Apple’s conservative approach to the iOS status bar on iPhone and iPad is easily one of the clear design victories over Android’s unruly approach. Android, by design, will show separate icons for each Twitter mention, Instagram comment, Facebook alert, and any other alert, which I personally find to be overwhelming and just plain ugly. iOS doesn’t allow app icons to clutter the status bar. Instead, it uses temporary banners, lock screen messages, app icon badges, and the Notification Center curtain to show you what you’ve missed. But I have noticed a few examples lately where the iOS status bar has gotten sloppy and needs some real attention before iOS 10.
That Nikkei report claiming that Apple is moving to a three-year cycle on major iPhone refreshes would be huge news if true.
Apple currently has a very well-established ‘tick-tock’ cycle where we see a new form-factor every two years, and new features within the same casing on alternate years. That’s a very efficient approach: Apple generates new demand each year without having the pressure to design a whole new model each time.
Some will upgrade every single year; others will be more influenced by design, and buy in ‘tick’ years; others will be more concerned about features, and will buy in ‘tock’ years. The result is that every year, you have a bunch of customers eager to buy.
A switch to a three-year cycle would seem a dangerous one – so could it really be true, or is something else going on … ?
With the iPhone 7 (or whatever Apple calls it) looking increasingly likely to lose the 3.5mm headphone socket, Chinese accessory makers are gearing up to meet demand from those who don’t want to replace their existing headphones. Macotakara spotted a couple of Chinese companies who are already advertising 3.5mm-to-Lightning adapters.
It’s unlikely these are real products yet, especially as one claims to be MFi-certified. They are more likely dummies or prototypes, perhaps created for submission for MFi status. Also pictured below are some smaller Lightning adapters and earbuds though probably not the ones Apple intends to bundle with the next iPhone.
Japanese newspaper Nikkei is claiming that Apple is moving from a tick-tock cycle with a major iPhone refresh every two years to a three-year cycle.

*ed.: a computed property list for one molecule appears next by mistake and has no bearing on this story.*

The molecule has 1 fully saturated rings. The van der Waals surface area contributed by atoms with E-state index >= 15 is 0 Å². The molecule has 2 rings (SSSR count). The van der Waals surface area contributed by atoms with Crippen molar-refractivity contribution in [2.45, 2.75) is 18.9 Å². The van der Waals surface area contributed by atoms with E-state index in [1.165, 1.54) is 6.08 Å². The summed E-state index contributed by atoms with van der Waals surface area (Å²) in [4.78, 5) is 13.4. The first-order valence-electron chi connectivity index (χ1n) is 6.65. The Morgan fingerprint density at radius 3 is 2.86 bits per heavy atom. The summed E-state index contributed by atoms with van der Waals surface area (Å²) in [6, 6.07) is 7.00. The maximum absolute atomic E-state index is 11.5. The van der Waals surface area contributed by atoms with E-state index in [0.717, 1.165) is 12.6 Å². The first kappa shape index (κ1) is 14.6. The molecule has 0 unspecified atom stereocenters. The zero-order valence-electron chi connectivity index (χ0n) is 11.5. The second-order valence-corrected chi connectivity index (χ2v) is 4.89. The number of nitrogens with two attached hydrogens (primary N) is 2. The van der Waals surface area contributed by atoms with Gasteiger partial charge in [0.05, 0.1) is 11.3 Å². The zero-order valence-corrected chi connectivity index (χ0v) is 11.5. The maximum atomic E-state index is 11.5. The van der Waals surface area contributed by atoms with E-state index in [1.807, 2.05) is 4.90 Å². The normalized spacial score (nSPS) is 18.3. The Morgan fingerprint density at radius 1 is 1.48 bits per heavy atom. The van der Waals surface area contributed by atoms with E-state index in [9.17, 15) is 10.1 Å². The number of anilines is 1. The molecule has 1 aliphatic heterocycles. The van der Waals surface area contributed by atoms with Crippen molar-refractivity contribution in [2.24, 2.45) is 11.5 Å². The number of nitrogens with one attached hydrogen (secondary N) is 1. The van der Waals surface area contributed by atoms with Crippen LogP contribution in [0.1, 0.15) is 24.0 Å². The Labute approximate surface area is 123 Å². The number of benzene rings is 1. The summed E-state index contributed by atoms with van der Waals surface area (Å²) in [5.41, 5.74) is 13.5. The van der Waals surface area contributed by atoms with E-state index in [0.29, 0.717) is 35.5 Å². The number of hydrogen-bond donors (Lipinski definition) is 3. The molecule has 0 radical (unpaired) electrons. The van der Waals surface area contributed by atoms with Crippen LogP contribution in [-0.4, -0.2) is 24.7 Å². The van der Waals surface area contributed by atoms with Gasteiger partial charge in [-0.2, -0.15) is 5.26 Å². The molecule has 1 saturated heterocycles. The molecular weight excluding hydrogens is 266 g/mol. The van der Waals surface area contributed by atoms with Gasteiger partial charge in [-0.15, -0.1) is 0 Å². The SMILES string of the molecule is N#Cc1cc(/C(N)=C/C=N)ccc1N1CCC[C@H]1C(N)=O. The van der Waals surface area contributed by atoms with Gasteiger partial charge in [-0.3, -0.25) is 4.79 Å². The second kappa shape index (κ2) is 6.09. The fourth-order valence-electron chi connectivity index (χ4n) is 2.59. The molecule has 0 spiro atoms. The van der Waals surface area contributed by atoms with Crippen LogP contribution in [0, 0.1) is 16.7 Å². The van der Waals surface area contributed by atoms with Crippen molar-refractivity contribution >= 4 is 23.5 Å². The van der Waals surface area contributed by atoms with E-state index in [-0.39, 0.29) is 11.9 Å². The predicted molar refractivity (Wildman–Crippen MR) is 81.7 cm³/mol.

Apple will likely take three years between full-model changes of its iPhone devices, a year longer than the current cycle. In a typical two-year term, fall 2016 was supposed to see a major upgrade. But the changes on the model to be launched this autumn will be minor, such as improved camera quality.
The paper says that the change is driven by two factors …
An IHS Technology analyst has posted on Chinese social media that company supply chain research indicates that the iPhone 7 will feature 32 GB storage as the $199 base model, which would mean Apple would finally drop the much-loathed 16 GB SKU from its lineup with its new flagship smartphone expected in the fall. IHS has a reasonable track record of accuracy when it comes to Apple rumors, correctly predicting last year that a 4 inch iPhone would debut in 2016 based on supply chain sources … which obviously transpired into reality as the iPhone SE.
The analyst also claims that iPhone 7 will feature 2 GB of RAM, the same specification as iPhone 6s. It is unclear if the analyst is referring to the iPhone 7 as a category or the specific 4.7 inch model. KGI analyst Ming-Chi Kuo has reported that the larger 5.5 inch iPhone 7 Plus will be equipped with 3GB RAM to handle the processing needs demanded by the dual-camera components. The big story here though is the claim that we could finally be saying goodbye to 16 GB flagship iPhones later this year …